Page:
Cape Town’s Oldest Township Gets Adorned in Graffiti for a Good Cause (Video)

Established in 1927, Cape Town’s Langa township carries with it decades of history. Before the apartheid era (which began around 1948), Langa was a site specifically designed for Black Africans, much like the formally segregated neighborhoods commonly found throughout the United States post-slavery through the mid-20th century. As the oldest of its kind, Langa’s long history includes its being one of the most vocal areas of Cape Town in the fight against apartheid rule and has been the site of many deadly struggles over the course of its lifetime. Technically a suburb, the neighborhood bares little resemblance to its American counterparts; there are no picket fences, no freshly manicured lawns, and no two-car garages. Instead, much of the area’s residents use outdoor toilets and homes built haphazardly by those living in them. While helping the residents acquire things like indoor plumbing and sturdier homes is a huge undertaking involving sociopolitical means and government bureaucracy, a handful of street artists descended upon the township to do what they do best, all in hopes of bettering the lives of those who call Langa home.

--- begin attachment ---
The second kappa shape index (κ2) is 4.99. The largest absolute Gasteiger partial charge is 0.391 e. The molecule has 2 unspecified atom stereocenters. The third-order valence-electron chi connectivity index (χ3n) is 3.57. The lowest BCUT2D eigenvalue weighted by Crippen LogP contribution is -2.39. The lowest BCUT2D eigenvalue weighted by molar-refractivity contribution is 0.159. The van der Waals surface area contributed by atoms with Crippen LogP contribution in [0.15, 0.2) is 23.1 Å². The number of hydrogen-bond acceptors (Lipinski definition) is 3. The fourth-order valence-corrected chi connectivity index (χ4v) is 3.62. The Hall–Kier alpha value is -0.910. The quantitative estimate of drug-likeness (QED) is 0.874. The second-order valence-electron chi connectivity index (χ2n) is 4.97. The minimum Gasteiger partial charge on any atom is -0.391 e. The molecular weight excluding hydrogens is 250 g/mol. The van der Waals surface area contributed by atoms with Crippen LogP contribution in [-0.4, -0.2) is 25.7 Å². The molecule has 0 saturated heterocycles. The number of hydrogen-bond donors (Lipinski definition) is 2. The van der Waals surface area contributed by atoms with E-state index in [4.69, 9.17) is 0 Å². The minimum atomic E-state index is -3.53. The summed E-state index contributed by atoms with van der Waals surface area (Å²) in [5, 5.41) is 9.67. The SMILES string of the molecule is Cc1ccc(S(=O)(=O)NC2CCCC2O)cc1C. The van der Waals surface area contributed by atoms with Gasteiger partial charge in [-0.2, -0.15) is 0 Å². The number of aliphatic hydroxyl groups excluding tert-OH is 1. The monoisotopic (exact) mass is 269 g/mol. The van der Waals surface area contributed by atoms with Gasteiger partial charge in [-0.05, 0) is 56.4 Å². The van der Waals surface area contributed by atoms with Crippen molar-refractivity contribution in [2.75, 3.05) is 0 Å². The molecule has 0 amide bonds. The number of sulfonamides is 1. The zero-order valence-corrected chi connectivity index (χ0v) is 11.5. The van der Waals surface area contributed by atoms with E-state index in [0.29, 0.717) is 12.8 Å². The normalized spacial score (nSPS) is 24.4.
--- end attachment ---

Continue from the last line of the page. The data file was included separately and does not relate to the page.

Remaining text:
As part of Red Bull’s Amaphiko initiative, artists including Falko One, Mundano, and Zola have transformed Langa into an open-air gallery, turning the drab and sometimes dilapidated surroundings into vibrant, message-driven murals and pieces of art. Amaphiko, according to its website, is “a collaborative platform for social entrepreneurs who want to change their corner of the world,” and in South Africa, the aim of the initiative is clear: to reverse the negative perception of poor communities and low community cooperation by converting homes into art galleries where the community works together. Langa is just the latest in the Maboneng Township Arts Experience project, which founder and local Siphiwe Ngwenya recognized as an opportunity to incorporate the works of local artists in addition to helping local children see art as a viable career option. Also at play is Falko One’s “Once Upon a Town” project, which the artist himself describes as a means to “change the locals’ perception of value.”

In Langa, these initiatives were supported through the efforts of Red Bull, which included a camera crew to document the township’s transformation. In the time-lapse video below, one can witness the township’s metamorphosis, which is mirrored by the vibrancy in residents’ eyes as they begin to view their homes in a new light never before available to them. Check it out.

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